Israel’s Ministry of Housing has been working on plans for thousands of housing units in the controversial E1 corridor despite the cancellation of tenders for the units in 2013, a settlement watchdog reported.
International condemnation of settlement construction in the controversial area led Israeli Prime Minister Benjamin Netanyahu to cancel the tenders at the time.
Israeli watchdog Peace Now reported Sunday that the Ministry of Housing began “quietly” planning for 8372 housing units in the E1 area in November 2014, hiring architects to work on many of the plans that had been cancelled.
The revelations are likely to spark controversy, as construction in E1 would effectively split the West Bank into separate northern and southern parts, making the creation of a contiguous Palestinian state nearly impossible.
The ministry’s plans include moves to retroactively legalize a number of illegal outposts in occupied areas, as well as to create urban continuity between illegal settlements to Jerusalem, the watchdog said.
One of many plans underway would place 800 housing units between Palestinian areas of Al-Jib and Biddu, connecting the illegal Givat Zeev settlement to Jerusalem, preventing a potential Palestinian West to East corridor, Peace Now said.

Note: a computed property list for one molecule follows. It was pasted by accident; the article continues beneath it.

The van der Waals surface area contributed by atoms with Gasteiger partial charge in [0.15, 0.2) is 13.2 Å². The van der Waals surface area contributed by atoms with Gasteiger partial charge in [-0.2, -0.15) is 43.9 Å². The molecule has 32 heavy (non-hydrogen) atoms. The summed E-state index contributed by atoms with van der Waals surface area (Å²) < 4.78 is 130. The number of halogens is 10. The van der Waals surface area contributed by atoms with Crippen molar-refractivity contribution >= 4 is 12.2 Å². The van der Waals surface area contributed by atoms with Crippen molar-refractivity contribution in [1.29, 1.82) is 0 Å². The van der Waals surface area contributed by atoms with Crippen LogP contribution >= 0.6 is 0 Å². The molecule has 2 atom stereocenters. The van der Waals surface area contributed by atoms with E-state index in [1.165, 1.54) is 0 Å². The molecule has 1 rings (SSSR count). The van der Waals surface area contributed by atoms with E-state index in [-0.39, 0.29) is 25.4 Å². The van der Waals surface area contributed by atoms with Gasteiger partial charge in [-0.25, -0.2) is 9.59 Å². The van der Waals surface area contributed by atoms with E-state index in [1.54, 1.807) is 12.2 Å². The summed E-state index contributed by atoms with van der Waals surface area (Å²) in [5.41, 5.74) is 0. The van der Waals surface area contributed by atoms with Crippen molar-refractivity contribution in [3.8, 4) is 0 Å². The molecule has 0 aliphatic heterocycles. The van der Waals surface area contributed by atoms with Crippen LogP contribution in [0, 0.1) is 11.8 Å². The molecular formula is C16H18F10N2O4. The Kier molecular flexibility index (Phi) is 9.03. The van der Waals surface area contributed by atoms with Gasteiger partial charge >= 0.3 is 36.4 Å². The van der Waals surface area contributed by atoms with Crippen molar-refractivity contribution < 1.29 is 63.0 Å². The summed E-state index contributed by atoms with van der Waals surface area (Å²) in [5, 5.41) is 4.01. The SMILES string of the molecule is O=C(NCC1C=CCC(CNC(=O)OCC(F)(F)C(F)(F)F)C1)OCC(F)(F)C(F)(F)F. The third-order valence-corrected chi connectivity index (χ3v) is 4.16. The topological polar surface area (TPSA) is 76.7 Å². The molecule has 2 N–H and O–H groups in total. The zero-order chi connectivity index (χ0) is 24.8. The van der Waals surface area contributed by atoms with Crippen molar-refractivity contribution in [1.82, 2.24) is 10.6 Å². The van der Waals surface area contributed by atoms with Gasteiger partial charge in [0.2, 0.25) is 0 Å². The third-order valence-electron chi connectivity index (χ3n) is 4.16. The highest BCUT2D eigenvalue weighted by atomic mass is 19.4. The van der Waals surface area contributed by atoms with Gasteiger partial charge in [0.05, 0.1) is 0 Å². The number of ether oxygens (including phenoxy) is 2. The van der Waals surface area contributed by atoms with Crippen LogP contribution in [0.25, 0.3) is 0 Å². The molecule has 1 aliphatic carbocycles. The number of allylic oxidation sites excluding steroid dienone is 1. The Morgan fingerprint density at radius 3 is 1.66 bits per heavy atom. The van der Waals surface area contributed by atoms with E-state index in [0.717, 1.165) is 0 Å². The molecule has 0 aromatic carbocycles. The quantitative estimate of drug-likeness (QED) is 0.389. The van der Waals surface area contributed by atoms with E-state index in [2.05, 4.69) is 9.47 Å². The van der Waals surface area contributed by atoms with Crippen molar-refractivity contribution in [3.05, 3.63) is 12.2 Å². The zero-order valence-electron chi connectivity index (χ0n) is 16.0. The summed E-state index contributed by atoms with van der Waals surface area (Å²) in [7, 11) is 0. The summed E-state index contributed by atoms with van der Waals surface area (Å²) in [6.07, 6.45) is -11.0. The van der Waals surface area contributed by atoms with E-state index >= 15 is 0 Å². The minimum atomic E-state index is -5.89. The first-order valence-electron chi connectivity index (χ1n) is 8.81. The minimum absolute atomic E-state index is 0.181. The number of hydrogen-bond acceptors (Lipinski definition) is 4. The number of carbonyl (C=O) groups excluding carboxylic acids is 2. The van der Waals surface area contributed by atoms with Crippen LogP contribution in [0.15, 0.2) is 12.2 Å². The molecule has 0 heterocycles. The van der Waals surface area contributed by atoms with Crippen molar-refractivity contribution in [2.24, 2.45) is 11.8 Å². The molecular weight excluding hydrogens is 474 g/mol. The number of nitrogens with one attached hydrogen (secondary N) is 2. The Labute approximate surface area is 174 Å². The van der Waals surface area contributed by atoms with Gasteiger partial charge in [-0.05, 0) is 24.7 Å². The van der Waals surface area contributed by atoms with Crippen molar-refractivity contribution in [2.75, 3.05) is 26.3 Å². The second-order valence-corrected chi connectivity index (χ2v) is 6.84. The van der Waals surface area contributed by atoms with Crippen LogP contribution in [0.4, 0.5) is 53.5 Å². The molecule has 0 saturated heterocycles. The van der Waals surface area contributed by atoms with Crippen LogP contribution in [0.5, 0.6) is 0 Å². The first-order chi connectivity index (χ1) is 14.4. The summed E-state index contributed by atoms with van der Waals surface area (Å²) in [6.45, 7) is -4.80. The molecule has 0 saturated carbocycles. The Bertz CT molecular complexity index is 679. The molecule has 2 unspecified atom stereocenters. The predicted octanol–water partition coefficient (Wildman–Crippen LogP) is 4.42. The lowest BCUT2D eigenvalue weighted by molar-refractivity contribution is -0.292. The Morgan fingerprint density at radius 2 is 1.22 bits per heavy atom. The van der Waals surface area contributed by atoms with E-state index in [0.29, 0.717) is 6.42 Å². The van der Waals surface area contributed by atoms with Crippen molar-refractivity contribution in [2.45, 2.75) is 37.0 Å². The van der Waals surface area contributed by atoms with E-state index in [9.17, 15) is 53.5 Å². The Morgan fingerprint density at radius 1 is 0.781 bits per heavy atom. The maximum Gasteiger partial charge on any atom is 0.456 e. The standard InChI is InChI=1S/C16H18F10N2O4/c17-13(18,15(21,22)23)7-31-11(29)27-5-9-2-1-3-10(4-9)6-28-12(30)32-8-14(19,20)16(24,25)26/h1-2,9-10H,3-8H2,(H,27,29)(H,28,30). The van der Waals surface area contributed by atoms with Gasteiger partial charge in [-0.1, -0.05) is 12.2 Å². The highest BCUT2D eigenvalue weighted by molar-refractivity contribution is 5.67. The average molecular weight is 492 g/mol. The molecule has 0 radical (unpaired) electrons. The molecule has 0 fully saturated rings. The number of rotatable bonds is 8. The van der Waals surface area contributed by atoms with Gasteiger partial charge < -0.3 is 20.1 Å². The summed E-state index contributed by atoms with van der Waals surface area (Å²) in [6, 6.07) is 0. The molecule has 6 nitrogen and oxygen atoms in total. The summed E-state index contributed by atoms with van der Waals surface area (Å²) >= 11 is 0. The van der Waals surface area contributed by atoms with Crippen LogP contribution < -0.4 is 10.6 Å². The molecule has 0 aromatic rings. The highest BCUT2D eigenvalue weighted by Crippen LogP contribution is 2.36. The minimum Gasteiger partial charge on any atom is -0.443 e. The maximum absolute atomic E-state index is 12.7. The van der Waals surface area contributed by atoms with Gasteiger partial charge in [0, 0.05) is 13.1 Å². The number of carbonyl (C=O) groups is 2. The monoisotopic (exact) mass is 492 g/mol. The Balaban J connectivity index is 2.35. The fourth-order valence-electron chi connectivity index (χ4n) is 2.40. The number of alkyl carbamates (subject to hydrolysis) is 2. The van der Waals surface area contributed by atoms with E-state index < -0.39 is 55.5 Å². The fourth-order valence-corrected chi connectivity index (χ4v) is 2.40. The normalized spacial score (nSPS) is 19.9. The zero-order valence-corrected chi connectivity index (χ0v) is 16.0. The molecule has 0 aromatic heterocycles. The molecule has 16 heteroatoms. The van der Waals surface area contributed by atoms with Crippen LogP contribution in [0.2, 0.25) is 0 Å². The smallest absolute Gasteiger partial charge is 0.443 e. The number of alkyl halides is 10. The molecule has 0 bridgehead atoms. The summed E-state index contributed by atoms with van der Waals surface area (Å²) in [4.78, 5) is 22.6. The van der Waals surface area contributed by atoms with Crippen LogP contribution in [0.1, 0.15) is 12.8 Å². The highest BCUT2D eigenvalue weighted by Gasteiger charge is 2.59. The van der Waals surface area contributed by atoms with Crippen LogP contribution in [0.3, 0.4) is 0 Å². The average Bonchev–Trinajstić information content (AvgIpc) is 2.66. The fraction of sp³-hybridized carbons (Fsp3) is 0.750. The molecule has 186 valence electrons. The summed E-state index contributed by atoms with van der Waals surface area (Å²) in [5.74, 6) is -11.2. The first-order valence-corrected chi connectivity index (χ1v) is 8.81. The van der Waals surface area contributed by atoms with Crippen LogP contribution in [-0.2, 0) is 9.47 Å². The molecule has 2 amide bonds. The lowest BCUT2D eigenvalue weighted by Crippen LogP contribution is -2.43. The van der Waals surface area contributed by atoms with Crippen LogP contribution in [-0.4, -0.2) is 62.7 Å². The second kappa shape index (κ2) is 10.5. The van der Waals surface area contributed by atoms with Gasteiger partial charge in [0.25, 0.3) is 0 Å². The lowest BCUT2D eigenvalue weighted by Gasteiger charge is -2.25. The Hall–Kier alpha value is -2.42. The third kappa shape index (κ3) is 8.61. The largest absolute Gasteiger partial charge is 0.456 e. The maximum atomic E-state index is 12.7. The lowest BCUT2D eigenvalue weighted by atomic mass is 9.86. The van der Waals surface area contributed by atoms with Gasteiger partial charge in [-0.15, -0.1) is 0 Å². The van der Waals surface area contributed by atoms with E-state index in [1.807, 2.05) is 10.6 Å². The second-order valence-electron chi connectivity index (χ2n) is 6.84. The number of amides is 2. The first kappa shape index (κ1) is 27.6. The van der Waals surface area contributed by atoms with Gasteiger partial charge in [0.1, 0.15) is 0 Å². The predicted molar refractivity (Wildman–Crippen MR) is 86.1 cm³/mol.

One thousand units for the Jahalin Bedouin are also being planned, so that the tribe can be evicted them from the area of the illegal Maale Adumim settlement and E1 and moved to the planned village, the group reported.
Construction plans for over 12 thousand housing units in occupied East Jerusalem and the Old City are also underway by the Ministry of Housing, the report said, adding that around half of 55,548 settlement units expected to be built through the ministry's plans lie on the Palestinian side of the separation wall.
Yariv Oppenheimer, the director general of Peace Now, told Israeli daily Haaretz, “The government of Israel is not wasting a single day and is investing tens of millions of shekels in expanding and establishing new settlements.
“Behind the scenes they are secretly planning the establishment of a binational state,” he continued.
In a meeting with US President Barack Obama last month, Israeli Prime Minister Netanyahu said that settlements were “not a core issue” in conflict between Israelis and Palestinians.
The PM said that the refusal by Palestinian leadership to acknowledge Israel as a Jewish state was the only impediment to establishing an independent Palestinian state.
The Israeli PM also denied that settlement expansion was taking over a significant portion of Palestinian land, saying that the “total amount of built-up land is….maybe one tenth of one percent.”
Netanyahu’s statement came as over 200 Israeli settlements and outposts continue to expand over Palestinian land, connected by government-built infrastructure intended for Israeli use only.
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